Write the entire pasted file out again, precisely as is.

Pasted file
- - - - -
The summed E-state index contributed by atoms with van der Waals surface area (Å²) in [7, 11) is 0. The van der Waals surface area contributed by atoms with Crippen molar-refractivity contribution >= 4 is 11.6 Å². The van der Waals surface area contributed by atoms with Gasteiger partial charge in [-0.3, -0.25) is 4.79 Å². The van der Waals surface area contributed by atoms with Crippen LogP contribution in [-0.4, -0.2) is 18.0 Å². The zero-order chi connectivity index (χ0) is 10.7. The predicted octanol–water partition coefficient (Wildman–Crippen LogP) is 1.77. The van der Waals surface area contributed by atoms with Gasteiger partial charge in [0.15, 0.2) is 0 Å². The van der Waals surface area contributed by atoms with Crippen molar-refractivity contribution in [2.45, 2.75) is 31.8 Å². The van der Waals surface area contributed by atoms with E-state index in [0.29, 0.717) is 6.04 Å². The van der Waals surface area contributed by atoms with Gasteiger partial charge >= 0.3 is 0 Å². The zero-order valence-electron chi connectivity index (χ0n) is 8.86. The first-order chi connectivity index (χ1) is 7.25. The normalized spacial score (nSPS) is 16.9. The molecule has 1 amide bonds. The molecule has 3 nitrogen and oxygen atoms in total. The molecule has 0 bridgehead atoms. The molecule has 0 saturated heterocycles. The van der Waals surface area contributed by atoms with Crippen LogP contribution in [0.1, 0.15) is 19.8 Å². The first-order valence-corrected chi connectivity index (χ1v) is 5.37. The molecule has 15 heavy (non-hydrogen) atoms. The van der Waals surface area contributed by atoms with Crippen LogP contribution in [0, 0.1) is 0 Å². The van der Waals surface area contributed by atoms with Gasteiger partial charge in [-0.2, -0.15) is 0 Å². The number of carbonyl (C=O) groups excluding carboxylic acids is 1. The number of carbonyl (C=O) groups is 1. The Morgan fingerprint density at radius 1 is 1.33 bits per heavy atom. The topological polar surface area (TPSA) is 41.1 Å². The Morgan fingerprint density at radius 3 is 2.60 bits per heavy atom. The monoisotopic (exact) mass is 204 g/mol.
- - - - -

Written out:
The summed E-state index contributed by atoms with van der Waals surface area (Å²) in [7, 11) is 0. The van der Waals surface area contributed by atoms with Crippen molar-refractivity contribution >= 4 is 11.6 Å². The van der Waals surface area contributed by atoms with Gasteiger partial charge in [-0.3, -0.25) is 4.79 Å². The van der Waals surface area contributed by atoms with Crippen LogP contribution in [-0.4, -0.2) is 18.0 Å². The zero-order chi connectivity index (χ0) is 10.7. The predicted octanol–water partition coefficient (Wildman–Crippen LogP) is 1.77. The van der Waals surface area contributed by atoms with Gasteiger partial charge in [0.15, 0.2) is 0 Å². The van der Waals surface area contributed by atoms with Crippen molar-refractivity contribution in [2.45, 2.75) is 31.8 Å². The van der Waals surface area contributed by atoms with E-state index in [0.29, 0.717) is 6.04 Å². The van der Waals surface area contributed by atoms with Gasteiger partial charge >= 0.3 is 0 Å². The zero-order valence-electron chi connectivity index (χ0n) is 8.86. The first-order chi connectivity index (χ1) is 7.25. The normalized spacial score (nSPS) is 16.9. The molecule has 1 amide bonds. The molecule has 3 nitrogen and oxygen atoms in total. The molecule has 0 bridgehead atoms. The molecule has 0 saturated heterocycles. The van der Waals surface area contributed by atoms with Crippen LogP contribution in [0.1, 0.15) is 19.8 Å². The first-order valence-corrected chi connectivity index (χ1v) is 5.37. The molecule has 15 heavy (non-hydrogen) atoms. The van der Waals surface area contributed by atoms with Crippen LogP contribution in [0, 0.1) is 0 Å². The van der Waals surface area contributed by atoms with Gasteiger partial charge in [-0.2, -0.15) is 0 Å². The number of carbonyl (C=O) groups excluding carboxylic acids is 1. The number of carbonyl (C=O) groups is 1. The Morgan fingerprint density at radius 1 is 1.33 bits per heavy atom. The topological polar surface area (TPSA) is 41.1 Å². The Morgan fingerprint density at radius 3 is 2.60 bits per heavy atom. The monoisotopic (exact) mass is 204 g/mol.